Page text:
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The news of four million people being excluded from the final draft of Assam NRC and pushing them to the verge of being stateless has caught the attention of various stakeholders across the country and beyond. The media has also brought out cases of large number of well-established individuals, including a former Chief Minister of Assam, family members of former President of India, family members of former deputy speaker of Assam Assembly, number of armed forces personnel who couldn’t make it to the final NRC draft. But the stories of fear and anxiety of the marginalised and vulnerable sections have still remained unreported.
Among Muslim dominated areas in the state, Kalgachiya in Barpeta district is one of the most affluent with a high literacy rate. According to community leaders and few government officials, only a nominal percentage of applicants have been excluded from the final draft. People who are capable of raising their voice and have access to proper documentation were able to apply and hence made it to the NRC draft.
A visibly anxious boatman said that while his name is there on the list, his wife has not been included in the draft NRC. Most passengers in the boat also described stories of how their family members, mostly women and children, are not in the list.
On the bank of the river, in a crowded small tea stall everyone was speculating about the reason of rejection. Their major apprehension is that the panchayat certificate provided by married women to prove linkage with the legacy holder has been rejected. Gani Dewani, an influential community leader, said, “Only 15-20 families have all members in the list. NRC has divided families with some members being included and others excluded.”
The NRC authority, concerned of ‘breaching of privacy’ of the excluded, hasn’t made the reason of rejection public. Those rejected will have to file another application to get to know the reason for being excluded from NRC.
The discussion in the char village centred around the panchayat certificate and delayed birth certificate. They said initially these certificates were accepted by the NRC authority but later they declined to accept birth certificates and started scrutinising panchayat certificates “strictly”.
Fifty years old Moriyam Begum lives in a tin-roofed house surrounded by the jute and paddy fields in the char. Illiterate Moriyam was trying to find a particular document with the help of her 12-year-old daughter from a pile of papers scattered on the floor. “Keeping documents in order is a challenge,” she murmured.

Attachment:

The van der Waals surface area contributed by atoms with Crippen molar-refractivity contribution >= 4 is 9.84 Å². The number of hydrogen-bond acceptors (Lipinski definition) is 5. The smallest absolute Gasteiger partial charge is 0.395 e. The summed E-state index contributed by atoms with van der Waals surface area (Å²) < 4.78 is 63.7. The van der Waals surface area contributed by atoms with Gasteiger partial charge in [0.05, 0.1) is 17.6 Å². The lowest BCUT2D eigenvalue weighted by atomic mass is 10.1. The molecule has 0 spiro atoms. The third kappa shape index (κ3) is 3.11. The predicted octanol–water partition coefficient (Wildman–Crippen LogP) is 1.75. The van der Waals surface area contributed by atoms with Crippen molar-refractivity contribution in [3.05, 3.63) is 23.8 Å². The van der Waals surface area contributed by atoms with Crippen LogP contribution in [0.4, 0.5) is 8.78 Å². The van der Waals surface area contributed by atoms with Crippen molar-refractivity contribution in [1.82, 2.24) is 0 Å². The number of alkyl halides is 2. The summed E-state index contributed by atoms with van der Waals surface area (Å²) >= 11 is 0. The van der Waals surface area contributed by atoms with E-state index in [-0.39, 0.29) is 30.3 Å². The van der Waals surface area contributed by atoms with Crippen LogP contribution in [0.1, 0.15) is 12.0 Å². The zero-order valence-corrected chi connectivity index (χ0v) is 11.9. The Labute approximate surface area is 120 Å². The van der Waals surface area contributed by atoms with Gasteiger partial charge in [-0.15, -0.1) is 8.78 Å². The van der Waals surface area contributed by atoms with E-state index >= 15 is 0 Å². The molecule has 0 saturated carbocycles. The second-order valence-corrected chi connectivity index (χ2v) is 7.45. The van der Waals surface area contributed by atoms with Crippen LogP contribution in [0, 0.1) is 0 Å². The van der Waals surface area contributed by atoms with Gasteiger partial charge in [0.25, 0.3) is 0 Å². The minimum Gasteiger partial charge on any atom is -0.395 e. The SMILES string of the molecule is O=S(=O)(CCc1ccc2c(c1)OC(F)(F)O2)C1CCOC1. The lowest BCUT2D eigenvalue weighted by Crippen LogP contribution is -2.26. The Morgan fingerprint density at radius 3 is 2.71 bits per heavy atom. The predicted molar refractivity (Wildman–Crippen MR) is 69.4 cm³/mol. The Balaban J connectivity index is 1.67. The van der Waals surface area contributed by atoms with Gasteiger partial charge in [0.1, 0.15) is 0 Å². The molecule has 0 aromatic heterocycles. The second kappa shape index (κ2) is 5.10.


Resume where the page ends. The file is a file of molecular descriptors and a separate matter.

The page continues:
Almost every year char dwellers experience flood and erosion and often have to move from one place to another. In the last two decades, Moriyam has shifted her residence thrice often taking shelter in the temporary relief camp during the flood. Keeping valuable documents safely becomes a major challenge for these people who are often labelled as illegal immigrants.
Though her husband and eldest son’s name appeared in the draft, she along with two of her daughters and one son were left out from the final draft NRC. Since Moriyam doesn’t have any admissible education documents (only board certificate is accepted), she provided a panchayat certificate.
More than 4.7 million married women submitted panchayat certificate as linkage document out of which 1.7 million women were brought under “original inhabitants” status, a privileged category and were exempted from the stringent verification process. However, Muslims and Bengali Hindus, didn’t fall under the category thus despite being from one of the most marginalised social groups, Muslim women from the char areas had to go through a stringent verification process. Moriyam is one of the 2.9 million “unfortunate” women who submitted panchayat certificate.
It is speculated that most of these Muslim women are from char areas of Assam, which accommodates nearly 10 per cent of Assam’s population. There are more than 2,200 river island villages spread over 14 districts in Assam, which are geographically plagued with floods and erosion.
As per the last survey by Assam the government in 2002-03, as many as 68% of char people live under the below poverty line (BPL) and over 80 per cent of them are illiterate. Assam Human Development Report (2014) says that the Mean Year of Schooling (MYS) in char areas is 4.76 years which is the lowest among all marginalised communities in Assam. The abysmally low female literacy rate was one of the reasons of higher number of women submitting panchayat certificate from these areas.
Another reason that is equally responsible for making the char women most vulnerable in the NRC updating process is the feudal legacy and continuance of core patriarchal practices like child marriage. A study conducted by Manoj Goswami says that in char areas the mean age of marriage remains low 17.1 years.
National Family Health Survey (NFHS) 4 data reveals that in char dominated districts nearly half of the women get married before the age of 18. When women are married off before attaining the age of 18, they miss the opportunity to get enlisted in the voters list in their parental house. In absence of other documents (read educational document), it effectively delinks them from their parents and forces them to use panchayat certificate to prove linkage with parents. If they were married after getting enlisted in the voters list at parental address i.e. after attaining the legal age of marriage, they could have used the voter’s id for linkage
Today, it seems the “masculine state” is hell bent to snatch the citizenship right from women like Moriyam. She hasn’t been able have proper sleep and food ever since the final NRC draft was published. Now her only concern is ‘would they send me to ‘Kalapani’?’ She used the infamous cellular jail in Andaman and Nicobar Island to describe possible detention centres.